COVID-19 threw everyone for a loop. Whether we like it or not, our world looks different than it did back in early March. Everyone is having to adjust the way we do things, photographers included.
I know it isn’t the most fun topic to talk about, but it’s definitely important!
How do we shoot mini-sessions during COVID-19?
Minis by definition are designed to be high-volume photo sessions with lots of families booked on the same day at the same location within a certain time frame. (Read “What Is a Mini-Session (And What Isn’t)?”) But if we’re having that many people in and out of a location, how do we make sure they all stay safe and healthy?
Here are a few things I’m doing to adjust my sessions with health in mind:
1. Try to shoot outdoors whenever possible.
If shooting outdoors is an option, TAKE IT! Being indoors creates several challenges of its own, but we’ll get into that in a second. Thankfully you don’t have to worry about many of those challenges by simply shooting outside! It’s easier to maintain social distancing, and you won’t have as many things to sanitize (if any).
I currently live in Texas, and it’s HOT right now. I wear a mask to every session, but I typically only have it on when I’m posing my clients up close. If my clients are comfortable with me taking my mask off when I’m far away shooting, then I do. (They’re able to hear me better without it.)
2. Minimize props.
The more props you have, the more you’re going to have to sanitize between sessions. Try to minimize your prop usage, or only have props in the background of your photos. Some photographers are opting to have their clients bring a blanket if they want to use one.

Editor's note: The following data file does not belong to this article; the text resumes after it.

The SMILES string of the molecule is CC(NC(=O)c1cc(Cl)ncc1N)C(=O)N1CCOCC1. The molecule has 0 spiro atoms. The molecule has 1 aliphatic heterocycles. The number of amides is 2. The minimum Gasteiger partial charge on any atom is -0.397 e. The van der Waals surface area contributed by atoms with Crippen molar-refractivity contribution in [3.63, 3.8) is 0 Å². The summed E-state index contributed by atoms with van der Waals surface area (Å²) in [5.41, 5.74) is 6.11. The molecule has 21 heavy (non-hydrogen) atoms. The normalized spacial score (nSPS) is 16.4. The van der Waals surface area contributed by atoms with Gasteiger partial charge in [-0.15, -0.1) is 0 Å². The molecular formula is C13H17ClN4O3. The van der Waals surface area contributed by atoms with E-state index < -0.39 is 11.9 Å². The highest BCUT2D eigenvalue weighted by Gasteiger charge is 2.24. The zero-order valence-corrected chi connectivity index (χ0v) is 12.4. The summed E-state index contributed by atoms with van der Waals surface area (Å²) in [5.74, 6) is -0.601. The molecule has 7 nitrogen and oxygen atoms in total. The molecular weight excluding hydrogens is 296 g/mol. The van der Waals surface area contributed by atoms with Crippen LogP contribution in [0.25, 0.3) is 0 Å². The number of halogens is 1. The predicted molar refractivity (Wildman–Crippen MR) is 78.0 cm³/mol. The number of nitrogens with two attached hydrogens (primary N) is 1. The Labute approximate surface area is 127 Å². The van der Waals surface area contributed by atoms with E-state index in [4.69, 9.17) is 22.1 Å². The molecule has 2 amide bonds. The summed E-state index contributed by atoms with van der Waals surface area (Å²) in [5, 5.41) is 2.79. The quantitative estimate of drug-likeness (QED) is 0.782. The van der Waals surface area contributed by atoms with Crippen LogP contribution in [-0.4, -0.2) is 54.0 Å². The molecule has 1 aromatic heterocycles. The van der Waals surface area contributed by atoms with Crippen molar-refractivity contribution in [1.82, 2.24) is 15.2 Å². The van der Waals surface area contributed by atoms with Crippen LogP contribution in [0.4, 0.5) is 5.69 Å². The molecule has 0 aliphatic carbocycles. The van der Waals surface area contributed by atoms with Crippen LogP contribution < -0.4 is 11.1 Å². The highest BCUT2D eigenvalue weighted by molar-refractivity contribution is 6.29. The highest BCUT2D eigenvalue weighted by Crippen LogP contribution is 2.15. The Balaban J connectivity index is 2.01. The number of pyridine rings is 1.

I’m choosing to still shoot my minis back-to-back, rather than leaving 5 minutes between to sanitize. Because my props will be minimal, I’ll be able to wipe everything down between clients while my assistant preps the next family. (Read “5 Ways to Use an Assistant During Mini-Sessions”) I don’t think it’s necessary to leave time between sessions to do this because it can be done quickly, and it may actually help to have your clients see you do it so they feel extra comfortable if they were a little uneasy.
3. Make a plan.
A major thing to consider when you’re shooting lots of families at a time is to try to minimize their contact with each other. If you’re shooting outdoors it won’t be as difficult to keep different families socially distanced. But if you do have some indoor sessions, this will get a little more challenging.
One of the studios I’m shooting in this year for Christmas Minis has two doors. Instead of having all of my clients enter and exit through the front door like I usually do, this year I’m having them enter through the front door and exit through the back door. This creates a flow so that families won’t have to pass each other.
If your location only has one entrance, you could have the next family wait in their car until you come get them. Just be sure to communicate whatever plan you put into place so that all of your families know your procedures ahead of time.
You may also like…
“How to Handle a Busy Toddler During Mini-Sessions”
“My 3 Favorite Family Posing Prompts”
“4 Key Emails to Send Mini-Sessions Clients”
“Finding a Location for Mini-Sessions”
Hi! Can you talk more about the studio you use for MInis in cold weather. Do you rent space or share space with another photographer? How do you handle props if this is just a one time use? What about lights and a backdrop and stands?
Sharyn Dobin Photography
Great questions! I rent a local studio for my Christmas minis dates. It comes fully furnished with props and everything so I don’t have to worry about bringing props. For other minis that I do that have props, I typically hang onto them for the next year. I do’t use backdrops or lights because the studio is a natural light studio with great windows.
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